There’s another case being made regarding how The Matrix presents gender roles onscreen (an obvious visual cue can be found near the film’s ending), but Trinity’s arc would also present many ideals that can ring off as being progressive in today’s world. Although she may appear to be your usual “tough girl” in an action movie embodying masculine qualities to work together with the film’s main hero, she is still crafted in an endearing manner. In part this is indebted to the performance of Carrie-Anne Moss, but the film also presents another idea at hand especially with how she realizes her own power through setting off on the word of the Oracle. The religious allusion also makes it clear enough in her name (Trinity akin to the Holy Trinity, with Morpheus being the Father, and Neo being the Son), but noting how she starts off as only being one among the group assembled by Morpheus to wage war to preserve the human race, there’s another quest that she also finds herself a part of without ever feeling like she allows anything to control her. It’s the realization of her own power that allows her arc to remain so impactful, effectively subverting the heteronormative romance that would normally be found in action films of this sort.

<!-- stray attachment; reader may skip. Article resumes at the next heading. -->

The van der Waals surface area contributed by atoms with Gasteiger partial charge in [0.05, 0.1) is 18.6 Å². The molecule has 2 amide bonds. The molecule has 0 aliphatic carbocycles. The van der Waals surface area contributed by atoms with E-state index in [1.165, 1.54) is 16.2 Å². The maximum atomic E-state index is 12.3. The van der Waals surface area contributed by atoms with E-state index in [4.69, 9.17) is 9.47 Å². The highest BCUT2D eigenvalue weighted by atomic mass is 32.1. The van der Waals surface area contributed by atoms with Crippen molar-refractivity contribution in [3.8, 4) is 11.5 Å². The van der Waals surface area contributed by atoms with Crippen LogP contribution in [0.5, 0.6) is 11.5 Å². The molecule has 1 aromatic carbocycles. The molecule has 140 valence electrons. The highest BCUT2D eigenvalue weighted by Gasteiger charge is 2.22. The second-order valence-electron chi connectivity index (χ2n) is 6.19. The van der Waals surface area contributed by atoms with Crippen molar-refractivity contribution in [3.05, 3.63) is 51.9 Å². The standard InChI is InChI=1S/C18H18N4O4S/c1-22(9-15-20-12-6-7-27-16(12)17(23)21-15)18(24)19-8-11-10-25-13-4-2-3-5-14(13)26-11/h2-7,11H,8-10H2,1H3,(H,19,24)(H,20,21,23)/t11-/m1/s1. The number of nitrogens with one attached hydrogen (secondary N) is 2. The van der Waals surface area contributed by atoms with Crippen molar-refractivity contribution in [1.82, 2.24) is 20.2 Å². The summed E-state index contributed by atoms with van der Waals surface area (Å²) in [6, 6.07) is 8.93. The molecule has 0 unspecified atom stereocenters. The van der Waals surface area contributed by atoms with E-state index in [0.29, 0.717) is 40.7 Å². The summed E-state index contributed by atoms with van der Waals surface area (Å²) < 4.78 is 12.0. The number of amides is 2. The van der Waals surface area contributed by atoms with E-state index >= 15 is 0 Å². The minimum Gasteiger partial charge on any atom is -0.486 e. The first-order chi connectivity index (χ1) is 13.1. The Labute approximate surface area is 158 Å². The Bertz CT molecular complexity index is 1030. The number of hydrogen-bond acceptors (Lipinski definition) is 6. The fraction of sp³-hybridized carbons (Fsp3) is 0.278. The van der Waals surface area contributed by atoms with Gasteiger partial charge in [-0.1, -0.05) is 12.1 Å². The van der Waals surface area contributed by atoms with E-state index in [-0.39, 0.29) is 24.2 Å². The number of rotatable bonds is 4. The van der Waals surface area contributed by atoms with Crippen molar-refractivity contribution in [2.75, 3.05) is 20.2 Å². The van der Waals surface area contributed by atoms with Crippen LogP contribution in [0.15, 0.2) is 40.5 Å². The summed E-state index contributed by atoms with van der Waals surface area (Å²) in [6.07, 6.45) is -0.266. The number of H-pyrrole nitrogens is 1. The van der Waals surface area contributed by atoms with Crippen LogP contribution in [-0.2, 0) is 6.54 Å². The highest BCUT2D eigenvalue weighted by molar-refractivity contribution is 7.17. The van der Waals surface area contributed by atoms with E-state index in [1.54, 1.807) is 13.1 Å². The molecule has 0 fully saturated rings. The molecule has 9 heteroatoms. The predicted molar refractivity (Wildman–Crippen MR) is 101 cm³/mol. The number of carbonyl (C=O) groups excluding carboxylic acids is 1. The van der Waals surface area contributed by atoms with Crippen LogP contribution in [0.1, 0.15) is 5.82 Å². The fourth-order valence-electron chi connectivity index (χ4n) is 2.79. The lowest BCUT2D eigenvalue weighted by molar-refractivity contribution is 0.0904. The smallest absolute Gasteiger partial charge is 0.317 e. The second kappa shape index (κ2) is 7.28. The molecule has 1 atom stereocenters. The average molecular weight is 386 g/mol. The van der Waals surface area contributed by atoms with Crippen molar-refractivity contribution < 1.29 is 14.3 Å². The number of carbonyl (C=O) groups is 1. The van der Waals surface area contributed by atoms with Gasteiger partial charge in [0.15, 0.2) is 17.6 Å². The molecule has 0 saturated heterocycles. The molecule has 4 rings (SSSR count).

Despite many of the characters feeling stoic for the good lot of the film, especially in the way they present the many ideas that the Wachowskis sought to deliver to the screen, they still manage to stick inside your head. This is also a big factor as to what makes Keanu Reeves’s portrayal of Neo so engrossing, because he starts off as an observer trying to piece together how everything he had known about the world was an absolute lie – and the confusion is one that the Wachowskis still understood could easily get into the heads of the audiences. But for as passive as Neo may come off to be to some viewers, there’s still a sense of growth to him as he goes along the familiar “hero’s journey” to save Morpheus from the system and even as he stands up to Agent Smith, declaring his own title – and even realizing what potential he has. There’s still a sense of human instinct present in him, and it starts to become even more fully realized as the film shifts over towards the direction heading into the action genre. Yet as we continue sticking around Neo, he still remains an engaging presence because of how he echoes the amazement regarding what is real and what isn’t.